I gossip. You gossip. We all gossip.
There is absolutely no one who can come ahead and say that “Hey, I have never gossiped.” Does that mean we are all morally corrupt? The answer to that is: Yes and No. Gossiping is an exercise that individuals actively partake in. It is an act of sharing information about somebody without their consent. Yes, it is morally wrong to not respect the privacy of a person.
Yes, it is morally wrong to backbite. And yes, it is morally wrong to gossip. But whose morality are we embracing? Gossiping is generally seen as a form of communication, especially amongst teenagers and adolescents. It has been seen as highly damaging and morally repugnant. But my dear readers, we live in a grey world. Nothing is black and white. It’s shady.
Before I delve into the power of gossiping and why it can be therapeutic, two things need establishment. First, there is a difference between rumor and gossip. Second, yes, gossips can be damaging. Coming to the former, rumor is a piece of unverified information while gossips are a piece of salacious information. Rumors are majorly negative in their connotation, while gossiping can have a positive connotation. Rumors spread like a storm of fire, especially in this ever-so-fast technological world with just a click. Gossiping takes time. It’s a two-way communication, not one-way.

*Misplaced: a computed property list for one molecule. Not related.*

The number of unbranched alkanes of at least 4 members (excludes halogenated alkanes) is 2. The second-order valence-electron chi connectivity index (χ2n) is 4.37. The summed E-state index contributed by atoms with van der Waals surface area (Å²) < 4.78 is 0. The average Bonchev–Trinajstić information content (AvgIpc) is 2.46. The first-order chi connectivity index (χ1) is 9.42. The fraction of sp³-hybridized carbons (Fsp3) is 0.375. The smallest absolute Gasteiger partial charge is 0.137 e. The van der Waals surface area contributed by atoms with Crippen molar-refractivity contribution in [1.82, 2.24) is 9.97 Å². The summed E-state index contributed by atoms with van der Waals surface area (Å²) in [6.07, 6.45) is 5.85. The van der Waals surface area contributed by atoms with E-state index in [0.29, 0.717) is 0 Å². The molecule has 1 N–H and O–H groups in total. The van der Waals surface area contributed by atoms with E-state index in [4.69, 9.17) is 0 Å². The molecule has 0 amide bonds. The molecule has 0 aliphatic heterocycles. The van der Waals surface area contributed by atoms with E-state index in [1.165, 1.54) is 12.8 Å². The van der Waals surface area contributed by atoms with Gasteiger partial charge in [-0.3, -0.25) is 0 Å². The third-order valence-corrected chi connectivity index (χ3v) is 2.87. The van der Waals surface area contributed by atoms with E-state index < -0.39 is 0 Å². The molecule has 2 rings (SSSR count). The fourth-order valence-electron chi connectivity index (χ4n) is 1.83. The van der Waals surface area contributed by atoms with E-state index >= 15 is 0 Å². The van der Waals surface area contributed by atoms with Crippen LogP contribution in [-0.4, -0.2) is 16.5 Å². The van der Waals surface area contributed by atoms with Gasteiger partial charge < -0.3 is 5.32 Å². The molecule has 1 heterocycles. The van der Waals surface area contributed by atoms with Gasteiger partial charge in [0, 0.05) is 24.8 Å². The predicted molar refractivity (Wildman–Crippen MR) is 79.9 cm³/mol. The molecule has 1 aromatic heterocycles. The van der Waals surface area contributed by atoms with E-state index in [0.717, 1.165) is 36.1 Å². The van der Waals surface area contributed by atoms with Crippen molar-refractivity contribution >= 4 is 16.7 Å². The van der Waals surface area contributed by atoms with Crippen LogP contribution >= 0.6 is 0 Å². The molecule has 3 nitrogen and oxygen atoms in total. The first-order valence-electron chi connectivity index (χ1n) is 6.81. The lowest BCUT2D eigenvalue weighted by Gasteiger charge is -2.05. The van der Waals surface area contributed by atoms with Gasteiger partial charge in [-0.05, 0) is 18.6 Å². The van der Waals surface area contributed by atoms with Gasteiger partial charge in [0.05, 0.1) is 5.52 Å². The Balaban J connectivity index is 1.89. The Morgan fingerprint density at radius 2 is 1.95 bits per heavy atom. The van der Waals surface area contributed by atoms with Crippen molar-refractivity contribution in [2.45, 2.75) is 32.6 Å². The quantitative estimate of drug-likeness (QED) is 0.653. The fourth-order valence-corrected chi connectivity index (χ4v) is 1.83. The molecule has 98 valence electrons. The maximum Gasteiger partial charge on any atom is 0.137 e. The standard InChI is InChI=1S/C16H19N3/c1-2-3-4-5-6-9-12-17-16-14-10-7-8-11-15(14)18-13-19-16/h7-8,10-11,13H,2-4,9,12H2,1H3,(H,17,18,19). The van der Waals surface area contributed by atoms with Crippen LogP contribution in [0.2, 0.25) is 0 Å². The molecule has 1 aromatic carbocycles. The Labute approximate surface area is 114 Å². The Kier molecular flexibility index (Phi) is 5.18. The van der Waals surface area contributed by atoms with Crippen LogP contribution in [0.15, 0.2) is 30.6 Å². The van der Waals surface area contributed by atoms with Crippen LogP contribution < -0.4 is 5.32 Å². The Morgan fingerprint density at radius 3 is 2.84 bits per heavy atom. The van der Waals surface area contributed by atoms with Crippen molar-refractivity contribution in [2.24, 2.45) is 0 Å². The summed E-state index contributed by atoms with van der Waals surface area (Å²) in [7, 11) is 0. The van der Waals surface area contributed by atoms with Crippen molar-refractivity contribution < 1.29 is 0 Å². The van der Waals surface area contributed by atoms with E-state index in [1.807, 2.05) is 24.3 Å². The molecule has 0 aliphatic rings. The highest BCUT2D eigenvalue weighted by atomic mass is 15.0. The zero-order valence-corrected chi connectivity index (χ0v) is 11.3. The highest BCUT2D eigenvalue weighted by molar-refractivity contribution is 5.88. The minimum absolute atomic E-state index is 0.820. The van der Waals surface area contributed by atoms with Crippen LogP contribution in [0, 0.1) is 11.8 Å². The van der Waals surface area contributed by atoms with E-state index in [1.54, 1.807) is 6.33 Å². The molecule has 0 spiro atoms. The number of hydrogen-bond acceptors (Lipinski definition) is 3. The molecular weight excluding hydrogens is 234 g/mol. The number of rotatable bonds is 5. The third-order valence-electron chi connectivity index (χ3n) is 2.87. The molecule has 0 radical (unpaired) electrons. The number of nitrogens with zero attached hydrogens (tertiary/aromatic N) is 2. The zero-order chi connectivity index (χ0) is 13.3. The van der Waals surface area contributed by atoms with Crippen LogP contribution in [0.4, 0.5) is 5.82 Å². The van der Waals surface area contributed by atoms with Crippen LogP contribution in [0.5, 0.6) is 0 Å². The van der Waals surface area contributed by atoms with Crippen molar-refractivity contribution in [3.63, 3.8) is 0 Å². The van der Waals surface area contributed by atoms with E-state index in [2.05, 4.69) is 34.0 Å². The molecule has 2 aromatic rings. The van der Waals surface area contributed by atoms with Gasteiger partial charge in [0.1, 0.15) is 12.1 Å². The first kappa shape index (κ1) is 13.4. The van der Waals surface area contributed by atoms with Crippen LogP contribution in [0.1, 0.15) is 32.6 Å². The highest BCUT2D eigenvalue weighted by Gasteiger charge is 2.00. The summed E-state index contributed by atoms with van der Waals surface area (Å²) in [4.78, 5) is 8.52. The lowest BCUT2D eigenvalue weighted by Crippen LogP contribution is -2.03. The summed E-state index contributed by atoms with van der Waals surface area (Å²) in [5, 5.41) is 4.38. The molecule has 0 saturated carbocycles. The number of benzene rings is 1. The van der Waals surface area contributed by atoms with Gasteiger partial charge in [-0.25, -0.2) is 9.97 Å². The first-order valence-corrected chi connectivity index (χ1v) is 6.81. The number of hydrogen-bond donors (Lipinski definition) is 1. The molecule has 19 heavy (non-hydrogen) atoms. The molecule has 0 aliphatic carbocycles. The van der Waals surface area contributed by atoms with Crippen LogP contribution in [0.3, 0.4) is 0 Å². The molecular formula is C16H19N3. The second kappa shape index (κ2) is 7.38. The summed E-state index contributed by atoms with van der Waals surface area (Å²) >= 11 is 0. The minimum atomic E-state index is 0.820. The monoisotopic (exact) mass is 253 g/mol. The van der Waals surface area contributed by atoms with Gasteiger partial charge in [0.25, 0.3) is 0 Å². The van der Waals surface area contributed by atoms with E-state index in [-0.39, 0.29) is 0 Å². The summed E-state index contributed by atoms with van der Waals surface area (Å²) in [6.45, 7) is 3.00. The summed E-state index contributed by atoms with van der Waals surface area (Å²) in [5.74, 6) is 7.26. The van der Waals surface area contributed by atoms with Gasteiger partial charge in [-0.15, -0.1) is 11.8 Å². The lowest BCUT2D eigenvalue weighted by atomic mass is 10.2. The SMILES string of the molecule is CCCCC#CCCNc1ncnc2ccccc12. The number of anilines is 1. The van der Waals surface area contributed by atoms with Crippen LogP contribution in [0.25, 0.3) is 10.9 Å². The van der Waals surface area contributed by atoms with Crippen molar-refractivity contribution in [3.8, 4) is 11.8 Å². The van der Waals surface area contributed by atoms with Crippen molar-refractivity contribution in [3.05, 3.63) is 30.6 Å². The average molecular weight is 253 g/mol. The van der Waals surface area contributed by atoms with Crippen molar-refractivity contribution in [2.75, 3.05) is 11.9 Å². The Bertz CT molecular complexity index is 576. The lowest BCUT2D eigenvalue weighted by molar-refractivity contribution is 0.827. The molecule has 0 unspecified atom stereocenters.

However, both do lack the consent of the person about whom the talk is. That brings me to the second point – yes, gossip can be damaging.
Why Gossip Can Be Damaging
When you gossip, you inherently talk about someone/something. The impact of that gossip can be extremely harmful to that someone. It can be a humiliating experience for them to be at the center of a talk that is explicitly based on judgments. It can shatter the confidence or self-esteem of that someone who might find themselves in a very precarious position wherein everybody is talking about them, but not to them.
This especially happens with teenagers and adolescents who are still finding themselves, who are still growing. Sometimes, this can have a greater impact, such as depression, anxiety, body image issues, confidence issues, eating disorders, or suicidal thoughts. So, yes, gossiping is bad. It can be damaging.